Bext360 is currently working with partners like roaster Coda Coffee, and it announced in June it had received $2.2m (£1.7m) in seed funding, which CEO Daniel Jones says will be used to expand into other areas such as cocoa.


Dogtooth robot

4. The seasonal worker 

Picking isn’t easy. Not only does it require a delicate touch, but the fruit needs to be found and assessed for ripeness. But Cambridge startup Dogtooth Technologies has developed a robot it claims can do exactly that with strawberries.

A robotic arm picks the fruit by the stalk rather than the berry itself after several computer vision systems identify ripe fruit.

Paying the robot will be similar to a seasonal worker, at least to start, with growers charged a set amount per kg picked when the robot comes to market in the next year or two. Director Dr Duncan Robertson says the robots are undergoing trials in the UK to address issues before deploying “a much larger number in 2019”.


Spread indoor farm robot

 5. The indoor vertical farm

Set to open in the autumn, Techno Farm, an innovation by Japanese grower Spread, is able to produce a whopping 30,000 heads of lettuce every day, amounting to 1,000 tonnes of the vegetable each year, a 43% increase on conventional crops. The lettuce heads are grown hydroponically without soil or sunlight through a process that is fully automated, from seedling to harvest.

Compared with Spread’s conventional Kameoka Plant in Kyoto, the Techno Farm has reduced labour costs by 50% through automated cultivation. And this isn’t the only benefit, according to Spread. The risk of contamination is minimised where there are no human workers in the cultivation area and the yield per square metre is increased by locating the cultivation racks closer together.

The strictly regulated environment prevents any variance in temperature, humidity, wind velocity and light intensity, enabling uniform rapid growth across the 3,500m² building. And specialised LED lighting tailored to vegetables cultivated in indoor vertical farms reduces energy consumption by 30%, compared with Kameoka. Standardising the operations within the farm could also lead to a more uniform quality of products, according to the company.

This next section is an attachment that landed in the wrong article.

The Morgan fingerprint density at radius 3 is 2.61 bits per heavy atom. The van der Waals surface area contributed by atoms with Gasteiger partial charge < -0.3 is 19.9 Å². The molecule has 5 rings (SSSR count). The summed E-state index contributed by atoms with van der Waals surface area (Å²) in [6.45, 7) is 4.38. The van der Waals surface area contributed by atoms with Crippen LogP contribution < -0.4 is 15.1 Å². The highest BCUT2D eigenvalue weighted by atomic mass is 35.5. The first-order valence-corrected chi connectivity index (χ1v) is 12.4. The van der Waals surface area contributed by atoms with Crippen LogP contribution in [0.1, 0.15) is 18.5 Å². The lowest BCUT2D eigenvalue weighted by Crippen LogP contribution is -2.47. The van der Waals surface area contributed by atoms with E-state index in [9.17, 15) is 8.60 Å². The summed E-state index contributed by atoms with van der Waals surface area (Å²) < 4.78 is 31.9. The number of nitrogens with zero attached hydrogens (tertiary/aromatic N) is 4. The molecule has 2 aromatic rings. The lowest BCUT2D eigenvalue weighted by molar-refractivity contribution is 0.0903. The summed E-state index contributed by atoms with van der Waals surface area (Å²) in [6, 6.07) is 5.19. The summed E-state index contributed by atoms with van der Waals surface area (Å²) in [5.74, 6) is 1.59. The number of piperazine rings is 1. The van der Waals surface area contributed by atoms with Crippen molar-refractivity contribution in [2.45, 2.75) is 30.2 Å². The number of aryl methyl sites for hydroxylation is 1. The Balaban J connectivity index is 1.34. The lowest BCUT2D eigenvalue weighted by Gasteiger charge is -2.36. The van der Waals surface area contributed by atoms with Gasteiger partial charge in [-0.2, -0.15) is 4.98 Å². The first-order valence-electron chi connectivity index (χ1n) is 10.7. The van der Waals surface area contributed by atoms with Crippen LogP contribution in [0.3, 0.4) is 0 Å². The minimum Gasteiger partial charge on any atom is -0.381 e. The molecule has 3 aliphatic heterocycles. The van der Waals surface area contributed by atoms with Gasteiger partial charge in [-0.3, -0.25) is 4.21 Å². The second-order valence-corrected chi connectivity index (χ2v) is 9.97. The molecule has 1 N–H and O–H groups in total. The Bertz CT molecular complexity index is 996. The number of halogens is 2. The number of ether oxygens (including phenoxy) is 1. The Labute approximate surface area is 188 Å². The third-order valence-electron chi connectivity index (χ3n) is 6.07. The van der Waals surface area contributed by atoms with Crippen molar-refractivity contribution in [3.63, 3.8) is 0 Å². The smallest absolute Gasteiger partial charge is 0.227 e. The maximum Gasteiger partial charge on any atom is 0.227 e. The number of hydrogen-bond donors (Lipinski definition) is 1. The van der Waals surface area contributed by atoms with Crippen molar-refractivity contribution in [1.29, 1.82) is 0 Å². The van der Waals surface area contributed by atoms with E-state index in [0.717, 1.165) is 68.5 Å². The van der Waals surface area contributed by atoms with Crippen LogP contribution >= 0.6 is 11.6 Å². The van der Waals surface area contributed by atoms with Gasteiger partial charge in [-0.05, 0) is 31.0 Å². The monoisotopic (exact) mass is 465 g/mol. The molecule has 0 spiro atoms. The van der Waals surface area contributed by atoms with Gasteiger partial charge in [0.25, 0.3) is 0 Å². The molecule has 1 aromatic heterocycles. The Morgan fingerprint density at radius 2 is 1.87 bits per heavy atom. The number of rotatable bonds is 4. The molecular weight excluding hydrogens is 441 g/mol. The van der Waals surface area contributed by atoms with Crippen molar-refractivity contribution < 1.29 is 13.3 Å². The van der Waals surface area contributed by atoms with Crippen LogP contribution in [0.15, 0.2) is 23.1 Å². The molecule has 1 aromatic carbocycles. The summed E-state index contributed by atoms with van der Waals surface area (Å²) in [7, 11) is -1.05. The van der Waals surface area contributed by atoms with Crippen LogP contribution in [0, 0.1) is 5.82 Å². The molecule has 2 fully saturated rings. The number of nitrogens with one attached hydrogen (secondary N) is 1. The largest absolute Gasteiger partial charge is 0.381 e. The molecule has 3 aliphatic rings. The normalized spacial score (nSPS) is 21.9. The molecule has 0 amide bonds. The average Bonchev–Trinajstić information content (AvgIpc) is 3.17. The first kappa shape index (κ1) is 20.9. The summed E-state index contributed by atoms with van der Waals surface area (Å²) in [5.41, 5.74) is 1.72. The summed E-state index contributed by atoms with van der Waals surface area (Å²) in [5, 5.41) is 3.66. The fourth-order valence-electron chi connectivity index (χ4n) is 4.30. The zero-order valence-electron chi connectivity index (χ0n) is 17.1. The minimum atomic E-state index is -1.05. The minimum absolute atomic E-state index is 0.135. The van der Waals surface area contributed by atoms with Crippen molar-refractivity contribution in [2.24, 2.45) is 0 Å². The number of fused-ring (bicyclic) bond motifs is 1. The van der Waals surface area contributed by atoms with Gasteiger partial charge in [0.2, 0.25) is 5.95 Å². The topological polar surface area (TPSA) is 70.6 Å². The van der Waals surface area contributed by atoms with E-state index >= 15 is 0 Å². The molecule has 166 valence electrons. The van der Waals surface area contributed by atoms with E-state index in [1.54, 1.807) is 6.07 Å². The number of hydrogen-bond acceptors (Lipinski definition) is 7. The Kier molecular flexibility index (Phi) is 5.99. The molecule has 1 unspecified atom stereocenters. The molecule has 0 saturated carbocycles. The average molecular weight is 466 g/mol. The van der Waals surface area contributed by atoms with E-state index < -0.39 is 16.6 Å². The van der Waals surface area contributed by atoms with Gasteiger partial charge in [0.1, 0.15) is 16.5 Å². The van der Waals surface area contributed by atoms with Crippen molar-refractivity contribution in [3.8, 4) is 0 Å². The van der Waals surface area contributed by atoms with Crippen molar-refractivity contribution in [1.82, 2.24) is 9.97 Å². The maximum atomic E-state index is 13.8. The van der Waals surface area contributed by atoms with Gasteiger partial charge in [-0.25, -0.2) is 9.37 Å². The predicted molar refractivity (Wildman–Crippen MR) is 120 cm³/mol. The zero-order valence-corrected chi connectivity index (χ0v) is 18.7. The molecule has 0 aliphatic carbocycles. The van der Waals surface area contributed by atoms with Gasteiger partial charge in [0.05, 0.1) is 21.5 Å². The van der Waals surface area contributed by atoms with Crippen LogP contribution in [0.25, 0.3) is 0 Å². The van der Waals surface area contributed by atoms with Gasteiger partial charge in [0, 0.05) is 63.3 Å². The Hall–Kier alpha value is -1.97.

Using the internet of things technology, where devices are connected via a network to enable the exchange of data, analyses on cultivation and operations can also be remotely collected and shared.

The Japanese company has global ambitions of seeing its indoor vertical farm spread to urban environments around the world too, with the first set to open in the city of Kizugawa.

With technology to control the growing environment, it’s easy to see how this futuristic technology could be a solution for countries facing extreme weather that destroys crops, including the UK’s own heatwave this summer.



6. The broccoli harvester

A robot that could help to fully automate broccoli harvesting is being developed by the University of Lincoln. Tests are being carried out on 3D camera technology, which the robot will use to identify broccoli heads and know when they are ready to be harvested.

The project could significantly reduce production costs, according to the university, which is one of 70 companies and universities across the UK to share funding through the government’s £70m Agri-Tech Catalyst initiative. This scheme aims to help innovative projects in the agri-tech sector become commercialised, which could be in as little as two years for the robotic harvester, according to its creators.



7. The apple vacuum

Three quarters (73%) of US consumers purchase apples each week, according to the Produce Marketing Association. So it’s not surprising a Californian startup is using automation to increase the yield of apple orchards.